Bald, Bearded, & Blessed Wants You To Know About Autism

It is amazing how fast this first quarter of the year has flown by.  It’s springtime and a beautiful season of the year.  We take notice of nature and enjoy some wonderful weather.  April is the month where we can also become aware of something many might not be aware of; autism.  In this blog, Bald, Bearded, & Blessed wants readers to know about autism and how April is the month utilized to help increase understanding and acceptance of this diagnosis.

What is Autism?

When many people think about autism, they usually associate the diagnosis with mental retardation.  However, autism and mental retardation are not the same.  Autism is a diagnosis that impacts children and adults in the areas of social communication and sensory.  The core symptoms of autism are social communication challenges and restrictive, repetitive behaviors.

Autism impacts children and adults with verbal or non-verbal communication skill challenges.  This can pose difficulty for their appropriate use of and/or understanding the following:

  • spoken language
  • gestures
  • eye contact
  • facial expressions
  • tone of voice
  • expressions not meant to be taken literally
  • Recognizing emotions and intentions in others
  • Recognizing one’s own emotions
  • Expressing emotions
  • Seeking emotional comfort from others
  • Feeling overwhelmed in social situations
  • Taking turns in conversation
  • Gauging personal space (appropriate distance between people)

Autism is on a spectrum. Meaning, signs and symptoms may vary and are not “cookie cut” for those with the diagnosis.  In regards to the restrictive and repetitive behaviors, these will vary across the spectrum.  The behaviors can include:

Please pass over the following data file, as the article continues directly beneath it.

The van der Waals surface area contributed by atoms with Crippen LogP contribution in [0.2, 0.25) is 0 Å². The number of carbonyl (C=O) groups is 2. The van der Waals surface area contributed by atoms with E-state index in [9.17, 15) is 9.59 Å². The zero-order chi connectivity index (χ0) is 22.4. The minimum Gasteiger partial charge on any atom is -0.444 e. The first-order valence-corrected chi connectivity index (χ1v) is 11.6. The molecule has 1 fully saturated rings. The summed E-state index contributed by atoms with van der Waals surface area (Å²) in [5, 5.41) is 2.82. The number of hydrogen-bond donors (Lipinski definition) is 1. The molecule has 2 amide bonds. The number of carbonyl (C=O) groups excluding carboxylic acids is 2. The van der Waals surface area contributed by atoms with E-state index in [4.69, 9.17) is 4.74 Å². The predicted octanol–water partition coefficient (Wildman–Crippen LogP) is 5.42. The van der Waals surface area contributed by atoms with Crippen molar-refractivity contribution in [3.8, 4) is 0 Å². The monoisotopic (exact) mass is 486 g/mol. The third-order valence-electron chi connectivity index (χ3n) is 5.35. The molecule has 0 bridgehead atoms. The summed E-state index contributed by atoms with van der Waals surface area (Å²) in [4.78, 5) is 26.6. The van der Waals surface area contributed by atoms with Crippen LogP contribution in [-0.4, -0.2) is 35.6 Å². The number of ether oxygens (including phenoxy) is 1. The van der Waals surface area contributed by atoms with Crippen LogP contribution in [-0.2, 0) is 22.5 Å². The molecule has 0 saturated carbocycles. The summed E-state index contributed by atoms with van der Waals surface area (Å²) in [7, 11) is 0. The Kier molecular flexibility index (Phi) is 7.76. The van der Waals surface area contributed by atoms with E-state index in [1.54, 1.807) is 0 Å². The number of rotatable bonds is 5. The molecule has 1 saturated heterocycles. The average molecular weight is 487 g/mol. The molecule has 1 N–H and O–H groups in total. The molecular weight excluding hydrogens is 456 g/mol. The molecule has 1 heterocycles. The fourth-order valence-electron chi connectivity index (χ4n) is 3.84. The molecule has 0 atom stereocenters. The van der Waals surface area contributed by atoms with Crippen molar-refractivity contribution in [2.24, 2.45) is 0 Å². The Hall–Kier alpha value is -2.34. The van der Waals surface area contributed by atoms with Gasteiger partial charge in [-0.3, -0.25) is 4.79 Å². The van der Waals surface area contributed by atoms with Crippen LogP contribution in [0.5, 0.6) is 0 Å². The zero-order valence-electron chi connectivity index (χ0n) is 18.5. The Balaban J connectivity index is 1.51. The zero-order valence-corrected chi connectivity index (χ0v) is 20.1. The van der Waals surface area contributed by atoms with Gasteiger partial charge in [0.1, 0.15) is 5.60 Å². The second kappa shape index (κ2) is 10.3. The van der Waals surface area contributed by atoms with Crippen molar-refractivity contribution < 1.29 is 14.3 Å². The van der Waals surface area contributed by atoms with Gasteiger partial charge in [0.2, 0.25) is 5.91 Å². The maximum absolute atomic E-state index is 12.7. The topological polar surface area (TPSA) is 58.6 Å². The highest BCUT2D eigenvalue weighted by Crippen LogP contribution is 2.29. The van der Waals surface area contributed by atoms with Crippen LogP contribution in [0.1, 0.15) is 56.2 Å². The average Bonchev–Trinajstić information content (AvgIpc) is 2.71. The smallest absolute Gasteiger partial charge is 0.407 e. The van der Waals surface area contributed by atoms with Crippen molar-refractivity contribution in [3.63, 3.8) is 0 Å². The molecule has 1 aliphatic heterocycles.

• Repetitive body movements (e.g. rocking, flapping, spinning, running back and forth)
  • Repetitive motions with objects (e.g. spinning wheels, shaking sticks, flipping levers)
  • Staring at lights or spinning objects
  • Ritualistic behaviors (e.g. lining up objects, repeatedly touching objects in a set order)
  • Narrow or extreme interests in specific topics
  • Need for unvarying routine/resistance to change (e.g. same daily schedule, meal menu, clothes, route to school)

Watch this Autism Speaks video titled, “My Name is David”.  It’s a great animation that depicts what a child experiences with autism.

Autism Statistics and Stigmas

Autism is a diagnosis that has received more spotlight in the past few decades.  With the increased awareness and focus over the past few decades, autism research has been a vital component of showing the impacts of autism.  The research provides the impact of autism in the areas of prevalence, causes, interventions and supports, other mental conditions, family and caregivers, and economics.  Here are just some of the statistics associated with autism.

  • In 2018 the CDC determined that approximately 1 in 59 children is diagnosed with an autism spectrum disorder (ASD); 1 in 37 boys and 1 in 151 girls
  • Boys are four times more likely to be diagnosed with autism than girls.